“Show Me the Money” – College Coaches Top List of Highest-Paid Public Employees

According to a recent infographic published by Deadspin, Massachusetts is one of only 10 states whose highest paid public employee is not a college coach.

“Based on data drawn from media reports and state salary databases, the ranks of the highest-paid active public employees include 27 football coaches, 13 basketball coaches, [and] one hockey coach,” Deadspin reports.

Of the remaining 10 states where coaching isn’t the highest paid public position, four employees (in Vermont, Delaware, Montana, and Alaska) are college presidents, one (Maine) is a law school dean, and the rest hold prestigious positions with various medical schools, either as department chairs (New York), deans (North and South Dakota), plastic surgeons (Nevada), or chancellors (Massachusetts).

Michael F. Collins, the UMass Medical School Chancellor, earned over $760,000 last year, the Springfield Republican reports.

Just south of the Valley, Connecticut’s highest public salary belongs to Geno Auriemma, head coach of the women’s basketball team, who this spring won their eighth national championship. At season’s end, Auriemma signed a five-year contract extension that will pay him close to $2 million each year, peaking at $2.4 million in 2017, according to the UConn Athletics website. The University of Rhode Island’s men’s basketball coach and New Hampshire’s men’s hockey coach round out the New England region.

“Far exceeding these base salaries is the “additional compensation” that almost all of these coaches receive, which is tied to media appearances, apparel contracts, and fundraising,” continues Deadspin. “While this compensation does not come directly from the state fund it is guaranteed in the coaches’ contracts; if revenue falls short, the school—and thus the state—is on the hook to cover the difference.”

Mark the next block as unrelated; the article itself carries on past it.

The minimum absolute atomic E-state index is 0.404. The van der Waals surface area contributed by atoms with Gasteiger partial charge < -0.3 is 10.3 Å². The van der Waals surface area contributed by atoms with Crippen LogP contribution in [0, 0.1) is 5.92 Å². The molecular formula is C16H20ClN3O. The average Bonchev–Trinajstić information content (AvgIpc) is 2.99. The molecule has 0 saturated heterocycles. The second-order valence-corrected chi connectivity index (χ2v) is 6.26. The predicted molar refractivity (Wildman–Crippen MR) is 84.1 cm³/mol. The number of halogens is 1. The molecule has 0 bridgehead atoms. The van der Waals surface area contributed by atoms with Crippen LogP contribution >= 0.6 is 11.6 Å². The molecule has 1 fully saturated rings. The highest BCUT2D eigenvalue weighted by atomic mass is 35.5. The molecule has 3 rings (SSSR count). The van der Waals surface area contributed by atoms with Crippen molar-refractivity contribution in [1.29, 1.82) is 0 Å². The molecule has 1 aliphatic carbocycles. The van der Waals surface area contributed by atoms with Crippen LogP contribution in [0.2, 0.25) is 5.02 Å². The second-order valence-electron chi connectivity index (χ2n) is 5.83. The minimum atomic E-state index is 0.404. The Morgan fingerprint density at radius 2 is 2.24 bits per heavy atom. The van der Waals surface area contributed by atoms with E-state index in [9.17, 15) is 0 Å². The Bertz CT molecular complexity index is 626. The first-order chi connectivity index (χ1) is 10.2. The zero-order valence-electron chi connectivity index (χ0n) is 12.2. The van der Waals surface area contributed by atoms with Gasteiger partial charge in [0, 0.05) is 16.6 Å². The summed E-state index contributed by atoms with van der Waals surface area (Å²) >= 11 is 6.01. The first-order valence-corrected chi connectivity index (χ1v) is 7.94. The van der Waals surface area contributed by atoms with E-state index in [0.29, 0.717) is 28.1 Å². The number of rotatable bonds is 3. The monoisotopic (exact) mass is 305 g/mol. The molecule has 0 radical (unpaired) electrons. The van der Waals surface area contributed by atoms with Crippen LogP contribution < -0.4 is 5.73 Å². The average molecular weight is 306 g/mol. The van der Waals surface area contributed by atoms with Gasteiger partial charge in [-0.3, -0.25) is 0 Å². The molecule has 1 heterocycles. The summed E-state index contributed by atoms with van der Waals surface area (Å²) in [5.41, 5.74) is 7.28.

Of the 27 football coaches, however, many head teams that actually make money for the university, as is the case with the University of Texas, The Ohio State University, Louisiana State University, and Oklahoma University, all of which rank in the top 10 for total revenue generated by public university football programs, and all of which receive no subsidies from student fees or state funds, according to a USA Today study of college athletic finances, which looks at “expense reports collected from more than 225 public schools in the NCAA’s Division I” from 2006-2011.

By contrast, the UConn football program, which is part of the Big East conference, received 23.8 percent of its revenue from the university, while fellow Big East school Rutgers (New Jersey’s state university) got 47.3 percent, the study shows. The University of Massachusetts, which played its first Division I season last year as part of the MAC (Mid-American Conference), subsidized 80.9 percent of its football program’s operating budget during those years, which is a higher amount than former Colonial Athletic Division foes from the state universities of both New Hampshire (69.9 percent), and Rhode Island (74.5 percent).

(Originally appeared in The Valley Advocate.)

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